Brew Crew Catcher a Pain in the Kottaras
George Kotarras drove-in five runs with bases-loaded doubles in consecutive innings, as the Milwaukee Brewers hammered the Cubs 10-2 in Cactus League action at Dwight Patterson Field at HoHoKam Park in warm & sunny Mesa, AZ, this afternoon.
Battling for a spot in the Cubs starting rotation, RHP Randy Wells got the start and threw three shutout innings (38 pitches – 26 strikes, 7/2 GO/FO), allowing just two hits. He had no walks or strikeouts.
LHP Travis Wood (also battling for a spot in the starting rotation) piggy-backed with Wells, entering the game in the 4th probably with an opportunity to throw multiple innings and (hopefully) make a good impression. But T. Wood did not even retire the side in his first inning of work before getting yanked out of the game, allowing six runs (five earned) on three hits (two doubles and a single), two walks and an HBP. Wood could not throw strikes (31 pitches – only 15 strikes), and when he did throw strikes, the Brewers hit ropes. The Brewers were also aided in the inning by a Reed Johnson error on a laser line-drive to LF (ball just plain tipped off the top of Johnson’s glove, or it might have gone through his glove, it was hit so hard).
RHP Casey Coleman pitched the 5th & 6th, and had a poor outing, throwing what could best be described as batting practice to the Brew Crew. Milwaukee nailed Coleman for four runs on five hits (including three doubles) and two walks, and even the outs were loud. (Coleman had no strikeouts). There has been talk about Coleman maybe having a chance to win a bullpen job in Chicago coming out of Spring Training, but today’s outing could make Coleman Des Moines-bound sooner rather than later.
The Cubs only runs of the day scored in the 4th, in Milwaukee SP Randy Wolf’s fourth inning of work. Starlin Castro smoked a lead-of double into the right-centerfield alley, and scored when Ian Stewart followed with an opposite-field double off the LF fence. (If Stewart is to get back to where he was a couple of years ago, he will need to use the whole field as he did in that AB). Jeff Baker then laced an RBI single, driving-in Stewart from 2nd.
Otherwise, no Cub hitter had more than one hit, and the offense just generally looked pitiful today.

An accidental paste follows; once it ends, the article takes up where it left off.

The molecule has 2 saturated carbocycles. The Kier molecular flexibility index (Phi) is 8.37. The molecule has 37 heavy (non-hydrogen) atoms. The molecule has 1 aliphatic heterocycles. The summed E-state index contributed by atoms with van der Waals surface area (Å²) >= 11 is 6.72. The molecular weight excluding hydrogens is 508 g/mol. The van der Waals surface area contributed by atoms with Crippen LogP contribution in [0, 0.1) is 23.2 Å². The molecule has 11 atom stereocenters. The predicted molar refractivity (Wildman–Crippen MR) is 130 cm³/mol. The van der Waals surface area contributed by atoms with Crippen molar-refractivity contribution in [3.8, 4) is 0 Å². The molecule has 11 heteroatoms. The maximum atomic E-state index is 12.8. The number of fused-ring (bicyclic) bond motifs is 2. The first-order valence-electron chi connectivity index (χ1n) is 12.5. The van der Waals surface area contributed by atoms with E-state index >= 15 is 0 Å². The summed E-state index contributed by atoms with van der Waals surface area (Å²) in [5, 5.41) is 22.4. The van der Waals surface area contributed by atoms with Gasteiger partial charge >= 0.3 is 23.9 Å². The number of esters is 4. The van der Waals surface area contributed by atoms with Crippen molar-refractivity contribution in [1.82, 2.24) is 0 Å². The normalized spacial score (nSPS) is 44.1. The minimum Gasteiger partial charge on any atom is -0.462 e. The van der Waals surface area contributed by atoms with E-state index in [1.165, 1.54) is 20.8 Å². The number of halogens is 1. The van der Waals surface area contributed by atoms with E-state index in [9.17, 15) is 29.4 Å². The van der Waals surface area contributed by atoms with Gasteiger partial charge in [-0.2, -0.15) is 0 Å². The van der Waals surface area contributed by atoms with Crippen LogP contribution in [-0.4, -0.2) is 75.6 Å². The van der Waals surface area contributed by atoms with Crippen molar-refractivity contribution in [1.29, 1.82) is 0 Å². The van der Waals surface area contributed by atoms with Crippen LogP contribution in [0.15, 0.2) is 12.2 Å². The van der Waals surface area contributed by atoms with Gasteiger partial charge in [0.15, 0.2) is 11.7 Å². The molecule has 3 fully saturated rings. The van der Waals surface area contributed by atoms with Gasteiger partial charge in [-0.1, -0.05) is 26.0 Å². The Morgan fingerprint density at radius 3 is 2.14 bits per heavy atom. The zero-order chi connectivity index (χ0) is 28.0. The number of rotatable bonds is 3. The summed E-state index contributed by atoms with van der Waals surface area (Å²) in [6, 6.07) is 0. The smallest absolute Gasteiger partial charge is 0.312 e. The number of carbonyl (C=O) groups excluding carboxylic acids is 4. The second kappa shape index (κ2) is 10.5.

Rule 5 RHP Lendy Castillo worked two hitless & scoreless innings, although he did struggle with his control, walking two batters in the 9th. The Cubs need to decide by MLB Opening Day (April 4th) whether L. Castillo—a converted shortstop who has only been pitching for two years--can pitch in the big leagues after having never pitched above Full-Season “A” (equivalent to Peoria). So expect to see Castillo get a lot of work in the next couple of weeks as the Cubs decide his immediate future.
If it turns out the Cubs choose not to keep L. Castillo on their 25-man roster because they feel he is just not ready to pitch in the big leagues, he would have to first be placed on Outright Waivers, where any of the other MLB clubs could claim him for $25,000 and assume the Rule 5 obligations, and if he is not claimed, he would next have to be offered back to his former organization (the Philadelphia Phillies), who could re-claim Castillo for half the Rule 5 Draft price ($25,000).
It is at this last point where clubs will sometimes work out a trade, allowing the drafting club to keep the player, with the drafting club sending a different player and/or cash to the player’s former club as compensation. If that were to happen with Lendy Castillo, the Cubs could retain the young right-hander, and send him to the minors (probably Daytona) for further seasoning without any restrictions.
The Cubs have their first “split squad” day tomorrow, with about half of the team remaining in Mesa to play the Arizona Diamondbacks, while the rest of the team travels up the Loop 101 Freeway to Salt River Fields at Talking Stick (on the Salt River Pima Indian Reservation east of Scottsdale) to take-on the Colorado Rockies.